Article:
Step 1 - Add & configure F5® device

  • If you want to use a custom DNS Firewall policy, please read DNS Firewall Policies
  • Create a new Device Entry: Click on Devices and then on Add Device.
    • The Manufacturer is: F5
    • The Model is: Big-IP/IQ®
  • Select the DNS Firewall policy - either a pre-defined policy or a custom policy

F5® Device setup

The following steps will be performed on the F5® device.

Step 2 - Setup Zone Runner ™ / BIND Configuration

Setup Zone

  • In the ‘DNS’ section on the menu navigate to > Zones > ZoneRunner > Zone List (+)
  • Click [Create] and enter in the values below
Setting Value
View Name DNSFW Protected
Zone Name * Settings shown when accessing through Devices > Docs
Zone Type Slave
Zone File Name <filled in automatically>
Options * see codeblock below
masters { port 53 key threatstop-keyname;
  • Hit [Finished] to save

Setup View

  • In the ‘DNS’ section on the menu navigate to > Zones > ZoneRunner > View List (+)
  • Here you will want to partition based on network topology who can access the DNS Defense server to reduce your attack surface.
  • If this is an internal only server set the any keyword in the view to match all clients, otherwise create multiple views per network segment. Common examples are “external” and “internal” which may be protected.
  • Hit Add Zone or Update to save.

  • More information about BIND Views here

Setup Named configuration

Below is an example of an RPZ BIND configuration. You will want to customize the allowed_to_query ACL and view match ACL to limit who can access the DNS Defense server.

  • If you don’t want the BIND server to do recursion set recursion no;
  • You can specify multiple DNS Server IP Addresses separated by semi-colons in the forwarders section. In the example below we set it to; but you can set it to whatever you wish.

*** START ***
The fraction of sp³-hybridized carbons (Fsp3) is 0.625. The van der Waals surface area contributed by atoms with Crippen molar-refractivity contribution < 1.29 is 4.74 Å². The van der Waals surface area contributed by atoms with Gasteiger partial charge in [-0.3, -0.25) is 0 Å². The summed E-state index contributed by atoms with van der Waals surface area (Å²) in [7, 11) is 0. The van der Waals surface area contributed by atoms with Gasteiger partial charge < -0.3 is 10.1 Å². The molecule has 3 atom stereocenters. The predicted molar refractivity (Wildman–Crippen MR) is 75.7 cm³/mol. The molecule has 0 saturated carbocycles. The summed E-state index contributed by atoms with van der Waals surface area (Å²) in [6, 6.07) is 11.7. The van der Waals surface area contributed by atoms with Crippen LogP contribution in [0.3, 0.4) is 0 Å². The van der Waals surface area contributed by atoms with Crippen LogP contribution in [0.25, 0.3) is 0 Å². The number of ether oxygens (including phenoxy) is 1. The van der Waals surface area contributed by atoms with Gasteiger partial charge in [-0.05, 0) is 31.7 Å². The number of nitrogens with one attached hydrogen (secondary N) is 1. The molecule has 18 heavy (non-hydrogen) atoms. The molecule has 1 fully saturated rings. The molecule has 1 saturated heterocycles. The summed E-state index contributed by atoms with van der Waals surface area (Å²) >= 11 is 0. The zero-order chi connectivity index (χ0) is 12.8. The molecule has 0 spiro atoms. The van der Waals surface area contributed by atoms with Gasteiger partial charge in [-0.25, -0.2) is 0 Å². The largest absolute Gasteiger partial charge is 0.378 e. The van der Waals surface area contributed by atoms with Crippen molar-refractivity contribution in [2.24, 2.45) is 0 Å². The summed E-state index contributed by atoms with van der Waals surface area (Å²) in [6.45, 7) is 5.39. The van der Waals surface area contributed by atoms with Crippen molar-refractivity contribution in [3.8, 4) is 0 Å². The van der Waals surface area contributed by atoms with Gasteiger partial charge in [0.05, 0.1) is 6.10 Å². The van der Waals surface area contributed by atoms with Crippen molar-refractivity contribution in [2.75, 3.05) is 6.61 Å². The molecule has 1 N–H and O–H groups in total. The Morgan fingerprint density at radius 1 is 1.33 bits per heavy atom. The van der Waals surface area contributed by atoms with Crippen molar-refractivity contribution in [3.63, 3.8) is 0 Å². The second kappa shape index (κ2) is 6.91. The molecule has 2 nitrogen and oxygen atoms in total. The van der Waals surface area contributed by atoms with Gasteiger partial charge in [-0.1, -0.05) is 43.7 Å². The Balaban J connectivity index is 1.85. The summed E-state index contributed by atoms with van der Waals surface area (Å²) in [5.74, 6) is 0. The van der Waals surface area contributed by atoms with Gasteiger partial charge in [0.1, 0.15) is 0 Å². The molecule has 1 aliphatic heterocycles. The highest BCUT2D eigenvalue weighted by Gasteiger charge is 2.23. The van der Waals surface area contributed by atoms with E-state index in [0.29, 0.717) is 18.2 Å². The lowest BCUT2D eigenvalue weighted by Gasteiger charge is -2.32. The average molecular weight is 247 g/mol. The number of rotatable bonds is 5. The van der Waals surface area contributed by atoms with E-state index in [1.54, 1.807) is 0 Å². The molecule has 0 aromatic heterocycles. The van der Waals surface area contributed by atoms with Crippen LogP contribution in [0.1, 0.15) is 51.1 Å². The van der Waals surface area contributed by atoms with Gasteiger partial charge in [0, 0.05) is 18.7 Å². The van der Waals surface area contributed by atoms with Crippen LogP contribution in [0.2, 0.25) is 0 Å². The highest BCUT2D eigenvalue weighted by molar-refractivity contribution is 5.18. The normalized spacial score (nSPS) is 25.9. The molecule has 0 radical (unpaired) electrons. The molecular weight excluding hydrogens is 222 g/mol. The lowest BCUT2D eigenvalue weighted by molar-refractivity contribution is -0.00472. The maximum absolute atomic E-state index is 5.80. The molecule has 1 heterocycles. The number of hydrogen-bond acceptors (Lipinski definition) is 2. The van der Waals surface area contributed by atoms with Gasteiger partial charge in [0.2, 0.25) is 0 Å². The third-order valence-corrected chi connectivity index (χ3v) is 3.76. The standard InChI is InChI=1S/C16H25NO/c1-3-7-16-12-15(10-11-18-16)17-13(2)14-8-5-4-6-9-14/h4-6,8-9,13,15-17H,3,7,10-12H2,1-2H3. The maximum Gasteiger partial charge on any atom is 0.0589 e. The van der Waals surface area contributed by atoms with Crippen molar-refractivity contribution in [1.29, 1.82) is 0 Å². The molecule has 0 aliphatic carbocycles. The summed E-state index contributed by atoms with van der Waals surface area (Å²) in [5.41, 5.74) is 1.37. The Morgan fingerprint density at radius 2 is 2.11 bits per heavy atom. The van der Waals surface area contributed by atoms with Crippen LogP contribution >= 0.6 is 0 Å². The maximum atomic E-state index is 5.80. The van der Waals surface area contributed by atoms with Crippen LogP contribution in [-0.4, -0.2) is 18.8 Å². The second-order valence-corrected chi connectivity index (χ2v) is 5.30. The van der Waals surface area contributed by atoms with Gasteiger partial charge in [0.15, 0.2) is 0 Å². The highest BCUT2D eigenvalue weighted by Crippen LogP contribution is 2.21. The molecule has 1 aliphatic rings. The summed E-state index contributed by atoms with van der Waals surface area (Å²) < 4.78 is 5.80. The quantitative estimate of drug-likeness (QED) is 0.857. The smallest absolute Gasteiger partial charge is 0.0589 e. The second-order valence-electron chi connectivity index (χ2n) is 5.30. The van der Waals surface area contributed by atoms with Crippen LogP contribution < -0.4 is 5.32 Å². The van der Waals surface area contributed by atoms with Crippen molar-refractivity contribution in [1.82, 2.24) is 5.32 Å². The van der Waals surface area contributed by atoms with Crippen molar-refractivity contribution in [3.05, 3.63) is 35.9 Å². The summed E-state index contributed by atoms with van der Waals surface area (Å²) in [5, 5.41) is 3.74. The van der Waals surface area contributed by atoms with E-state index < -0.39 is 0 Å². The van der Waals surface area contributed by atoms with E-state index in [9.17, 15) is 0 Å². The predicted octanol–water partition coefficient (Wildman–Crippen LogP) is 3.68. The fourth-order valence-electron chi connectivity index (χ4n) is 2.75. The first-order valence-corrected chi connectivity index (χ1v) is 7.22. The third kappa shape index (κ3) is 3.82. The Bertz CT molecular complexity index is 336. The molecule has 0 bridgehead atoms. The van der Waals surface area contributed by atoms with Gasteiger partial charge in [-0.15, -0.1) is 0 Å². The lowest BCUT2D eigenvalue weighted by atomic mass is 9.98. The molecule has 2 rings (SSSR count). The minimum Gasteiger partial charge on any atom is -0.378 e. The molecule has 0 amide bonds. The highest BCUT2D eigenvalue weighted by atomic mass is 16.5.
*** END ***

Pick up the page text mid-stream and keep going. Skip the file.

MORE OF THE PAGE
• If you wish BIND to forward any queries it can’t serve locally add forward only; just under the forwarders section.
#restrict rndc access to local machines
#use the key in the default place: /config/rndc.key
controls {
    inet port 953 allow {;
key threatstop-keyname {
    algorithm hmac-md5;
    secret "SecretKeyGoesHere==";
logging {
    channel logfile {
        syslog daemon;
        severity error;
        print-category yes;
        print-severity yes;
        print-time yes;

    category default {
    category config {
    category notify {

    channel tslog {
        file "/var/log/tdid_abcd1234.log" versions 20 size 1m;
        severity info;
        print-time yes;
        print-category yes;
        print-severity yes;
    category rpz { tslog; };
options {
    listen-on port 53 {;
    listen-on-v6 port 53 {
    allow-query {
    recursion yes;
    directory "/config/namedb";
    allow-transfer {
    check-names master warn;
    check-integrity yes;
    max-journal-size 1M;
    version "none";
    masterfile-format text;
    forwarders {;
    response-policy {
        zone "Basic-DNSFW.rpz.threatstop.local";
acl "zrd-acl-000-001" {;
acl "allowed_to_query" {;
    // any;
server {

Step 3 - Setup Transparent Cache